A LARRIKIN, a daughter, sister, friend, workmate, soul mate — gone, lost but forever etched in our memories.
Tears flowed with tributes as more than 500 people, among them Victorian Premier Ted Baillieu, gathered to remember Katie Peters at the 100-year-old Eskdale hall yesterday.
It was 10 kilometres from the dairy farm where she was raised at Tallandoon, 100 metres from her primary school, but a lifetime away from the Harrietville firefront where the 19-year-old lost her life, along with fellow firefighter Steve Kadar, of Corryong.
The stories were funny, poignant and touching.
They painted a portrait of a girl with a zest for life.
Fellow firefighters Grace Miller and Emma Smith, part of the first female trio on the summer crew at Mitta, told stories of hardship and camaraderie, including Katie as the instigator of a blackberry fight with fellow Department of Sustainability and Environment workers that left the vehicle stained to this day.
On another occasion, “a blonde moment”, she washed her face after a hard day in the bush only to wonder why her eyes weren’t wet — one of her workmates had to tell her she was still wearing sunglasses.
Her uncle Craig Spencer recalled chaotic scenes in a household of five kids.
He said one day Katie pushed all the clocks forward an hour and then gathered the family together to watch her sister spin into a mild panic to get to a dinner date on time.
Lifelong friends Melanie Andrew, Maddy Reid and Sophie Wilson said Katie was always borrowing clothes from her mum, sisters and even her brothers.
She even handed down the borrowed clothes to them.
A friend she made in a Canadian summer camp last year said the girl, who was set to go to Geelong University and a career as a vet, overcame her fear of heights when a cougar alert was sounded one afternoon — only afterwards did she realise she scaled the high ropes course without a safety harness.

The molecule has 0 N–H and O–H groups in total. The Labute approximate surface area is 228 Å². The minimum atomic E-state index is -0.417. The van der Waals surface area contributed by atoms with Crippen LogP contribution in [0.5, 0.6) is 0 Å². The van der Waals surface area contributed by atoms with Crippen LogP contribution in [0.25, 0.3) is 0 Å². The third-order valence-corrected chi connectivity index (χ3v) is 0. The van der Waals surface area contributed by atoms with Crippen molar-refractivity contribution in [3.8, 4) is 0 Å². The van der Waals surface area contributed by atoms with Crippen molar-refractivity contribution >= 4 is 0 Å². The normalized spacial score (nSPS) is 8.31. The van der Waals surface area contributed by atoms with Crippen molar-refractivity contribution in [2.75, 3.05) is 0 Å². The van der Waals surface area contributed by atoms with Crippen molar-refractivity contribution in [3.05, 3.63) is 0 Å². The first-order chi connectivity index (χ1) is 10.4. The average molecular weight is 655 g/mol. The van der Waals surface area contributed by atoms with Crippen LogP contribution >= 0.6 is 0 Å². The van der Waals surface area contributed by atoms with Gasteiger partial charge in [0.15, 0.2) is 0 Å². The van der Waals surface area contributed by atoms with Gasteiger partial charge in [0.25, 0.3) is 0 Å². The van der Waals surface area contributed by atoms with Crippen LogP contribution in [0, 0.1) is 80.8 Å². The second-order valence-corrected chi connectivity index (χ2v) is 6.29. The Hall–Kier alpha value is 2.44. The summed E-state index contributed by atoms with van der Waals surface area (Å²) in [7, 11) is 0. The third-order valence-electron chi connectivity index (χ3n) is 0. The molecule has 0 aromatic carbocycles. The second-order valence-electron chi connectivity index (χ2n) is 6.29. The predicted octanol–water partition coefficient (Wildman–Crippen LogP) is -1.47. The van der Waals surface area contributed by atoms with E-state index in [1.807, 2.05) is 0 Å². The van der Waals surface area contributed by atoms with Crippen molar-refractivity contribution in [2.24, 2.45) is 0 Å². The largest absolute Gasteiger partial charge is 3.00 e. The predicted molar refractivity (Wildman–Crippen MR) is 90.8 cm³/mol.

Her uncle Bernie Maxwell said Katie was simply a farm girl who loved animals.
“She wasn’t afraid to get her hands dirty, get in there and have a go whether it was on the farm, driving the fire tanker or playing sport,” he said.
“This is a terrible day for the family, her partner Darren, friends and work colleagues.
“We need to treasure our children, our loved ones, every day.”
But each story was tinged with tears.
The crowd that spilled out of the hall and overflowed from a marquee was a mix of fellow firefighters, farmers, friends, school mates, politicians and dignitaries.
Young men uncomfortable with the formalities of a tie tugged and fidgeted, senior school students in uniform were handed tissues for tears, sunglasses to hide their grief.
As the hearse began the teenager’s final journey, the Omeo Highway became an avenue of mourners, the eclectic crowd lining the roadway to the strains of Kate Miller-Heidke’s moving The Last Day on Earth.
There were uniforms of green and blue, Mr Baillieu and his political opponent Daniel Andrews, the young and old.
But there were no dry eyes.
It seemed no one was left untouched by the tragedy.